Culture Effects The Way We Think
Cultures have an enormous effect on our psychology. Everything from the way we celebrate success, to the way we mourn our dead to the way we cope with illness is substantially influenced by cultural norms.
Beyond that, however, cultures can even impact the way we perceive the world around us and, indeed, the way we perceive ourselves as individuals.
The extent to which our cultural heritage plays into our own self image is often underestimated – it’s almost like the invisible elephant in our psyche.
People who have been raised in countries where the state operates through suppression and propaganda and shuns openness – such as the former Soviet bloc, for example – can develop a mechanism of emotional suppression that might carry through generations, even for years after the state has itself changed its modus operandi.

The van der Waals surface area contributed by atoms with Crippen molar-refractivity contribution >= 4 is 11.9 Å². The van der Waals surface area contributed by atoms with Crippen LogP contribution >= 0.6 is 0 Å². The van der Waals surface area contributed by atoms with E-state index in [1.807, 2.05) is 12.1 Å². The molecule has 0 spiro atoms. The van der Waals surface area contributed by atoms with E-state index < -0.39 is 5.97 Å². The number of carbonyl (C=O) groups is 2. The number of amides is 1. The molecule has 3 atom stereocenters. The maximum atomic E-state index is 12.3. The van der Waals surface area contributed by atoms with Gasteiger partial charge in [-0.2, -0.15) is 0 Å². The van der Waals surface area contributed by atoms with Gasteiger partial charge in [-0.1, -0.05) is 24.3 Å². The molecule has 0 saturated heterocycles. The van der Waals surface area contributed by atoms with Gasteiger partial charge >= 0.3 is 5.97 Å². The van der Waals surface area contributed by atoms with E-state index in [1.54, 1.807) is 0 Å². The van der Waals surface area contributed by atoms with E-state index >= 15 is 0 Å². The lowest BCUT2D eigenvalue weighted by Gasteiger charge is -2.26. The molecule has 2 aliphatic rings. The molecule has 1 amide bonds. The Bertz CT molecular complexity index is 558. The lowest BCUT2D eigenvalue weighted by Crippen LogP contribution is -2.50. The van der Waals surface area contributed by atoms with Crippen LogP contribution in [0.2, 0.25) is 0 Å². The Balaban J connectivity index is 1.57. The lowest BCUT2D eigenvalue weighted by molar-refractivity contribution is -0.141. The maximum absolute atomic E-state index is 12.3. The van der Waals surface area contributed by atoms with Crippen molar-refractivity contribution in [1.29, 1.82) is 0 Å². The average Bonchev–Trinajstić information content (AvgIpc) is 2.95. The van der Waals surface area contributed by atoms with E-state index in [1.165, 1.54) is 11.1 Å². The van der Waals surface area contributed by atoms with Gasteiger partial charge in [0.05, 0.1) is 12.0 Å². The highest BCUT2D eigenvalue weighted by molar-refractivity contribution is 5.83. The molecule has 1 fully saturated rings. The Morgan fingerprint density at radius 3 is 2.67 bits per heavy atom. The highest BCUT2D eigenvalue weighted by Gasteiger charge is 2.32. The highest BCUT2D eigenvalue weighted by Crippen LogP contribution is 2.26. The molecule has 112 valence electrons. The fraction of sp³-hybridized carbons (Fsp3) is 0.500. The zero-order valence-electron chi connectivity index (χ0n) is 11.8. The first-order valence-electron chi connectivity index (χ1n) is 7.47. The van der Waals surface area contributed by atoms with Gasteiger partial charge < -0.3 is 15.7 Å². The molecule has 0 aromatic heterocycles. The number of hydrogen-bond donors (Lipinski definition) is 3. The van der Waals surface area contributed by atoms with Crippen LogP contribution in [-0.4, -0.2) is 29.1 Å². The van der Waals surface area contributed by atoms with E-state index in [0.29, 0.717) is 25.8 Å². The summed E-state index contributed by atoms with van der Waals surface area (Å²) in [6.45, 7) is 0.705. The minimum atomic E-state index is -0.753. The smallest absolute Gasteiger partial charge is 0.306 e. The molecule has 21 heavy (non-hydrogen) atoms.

In countries blighted with poverty and fear, that same fear and insecurity about the world can continue to pass through family dynamics, even after the family has immigrated away from the region.
All of this is due to the fact that we formulate our ideas about ourselves and the world around us – who we are and how we fit in – from our relationships with our parents in our earliest years. If parents are suffering from the pain of traumas past, that can easily be passed onto the toddlers they nurse and, before they know it, the child will have developed whole ways of thinking and being in the world that has incorporated that pain.
For the first time now, some of this is actually going beyond hypothesis and being proven scientifically.
One example of culturally carried differences in self perception is the way in which people in the East see themselves as more closely a part of a wider family unit.Continued on the next page